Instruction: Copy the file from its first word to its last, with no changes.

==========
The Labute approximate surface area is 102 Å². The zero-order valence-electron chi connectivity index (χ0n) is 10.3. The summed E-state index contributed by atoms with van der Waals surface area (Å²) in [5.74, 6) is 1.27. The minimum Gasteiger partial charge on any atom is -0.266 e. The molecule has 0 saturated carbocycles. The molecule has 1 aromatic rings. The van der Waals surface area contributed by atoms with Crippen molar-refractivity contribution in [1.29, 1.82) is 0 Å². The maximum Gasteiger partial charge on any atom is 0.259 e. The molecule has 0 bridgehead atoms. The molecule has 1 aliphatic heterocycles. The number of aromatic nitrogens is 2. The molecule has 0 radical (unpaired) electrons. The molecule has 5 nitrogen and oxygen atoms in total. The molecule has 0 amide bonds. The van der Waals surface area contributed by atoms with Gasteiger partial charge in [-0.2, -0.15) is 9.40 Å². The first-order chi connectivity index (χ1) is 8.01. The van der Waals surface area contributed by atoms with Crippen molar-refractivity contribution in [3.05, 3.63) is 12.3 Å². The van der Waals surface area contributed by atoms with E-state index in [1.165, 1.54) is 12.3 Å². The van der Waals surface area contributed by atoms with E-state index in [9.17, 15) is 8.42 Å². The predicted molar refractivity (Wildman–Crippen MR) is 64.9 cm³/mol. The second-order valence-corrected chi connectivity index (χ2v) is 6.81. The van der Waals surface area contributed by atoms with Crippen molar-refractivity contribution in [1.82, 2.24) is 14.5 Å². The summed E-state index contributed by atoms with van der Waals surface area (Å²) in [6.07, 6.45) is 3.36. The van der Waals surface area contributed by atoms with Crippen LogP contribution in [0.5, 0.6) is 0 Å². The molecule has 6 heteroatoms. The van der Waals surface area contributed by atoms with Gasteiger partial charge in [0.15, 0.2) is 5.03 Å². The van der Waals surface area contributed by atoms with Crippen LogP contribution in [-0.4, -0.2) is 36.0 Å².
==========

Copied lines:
The Labute approximate surface area is 102 Å². The zero-order valence-electron chi connectivity index (χ0n) is 10.3. The summed E-state index contributed by atoms with van der Waals surface area (Å²) in [5.74, 6) is 1.27. The minimum Gasteiger partial charge on any atom is -0.266 e. The molecule has 0 saturated carbocycles. The molecule has 1 aromatic rings. The van der Waals surface area contributed by atoms with Crippen molar-refractivity contribution in [1.29, 1.82) is 0 Å². The maximum Gasteiger partial charge on any atom is 0.259 e. The molecule has 0 bridgehead atoms. The molecule has 1 aliphatic heterocycles. The number of aromatic nitrogens is 2. The molecule has 0 radical (unpaired) electrons. The molecule has 5 nitrogen and oxygen atoms in total. The molecule has 0 amide bonds. The van der Waals surface area contributed by atoms with Gasteiger partial charge in [-0.2, -0.15) is 9.40 Å². The first-order chi connectivity index (χ1) is 8.01. The van der Waals surface area contributed by atoms with Crippen molar-refractivity contribution in [3.05, 3.63) is 12.3 Å². The van der Waals surface area contributed by atoms with E-state index in [1.165, 1.54) is 12.3 Å². The van der Waals surface area contributed by atoms with E-state index in [9.17, 15) is 8.42 Å². The predicted molar refractivity (Wildman–Crippen MR) is 64.9 cm³/mol. The second-order valence-corrected chi connectivity index (χ2v) is 6.81. The van der Waals surface area contributed by atoms with Crippen molar-refractivity contribution in [1.82, 2.24) is 14.5 Å². The summed E-state index contributed by atoms with van der Waals surface area (Å²) in [6.07, 6.45) is 3.36. The van der Waals surface area contributed by atoms with Crippen LogP contribution in [0.5, 0.6) is 0 Å². The molecule has 6 heteroatoms. The van der Waals surface area contributed by atoms with Gasteiger partial charge in [0.15, 0.2) is 5.03 Å². The van der Waals surface area contributed by atoms with Crippen LogP contribution in [-0.4, -0.2) is 36.0 Å².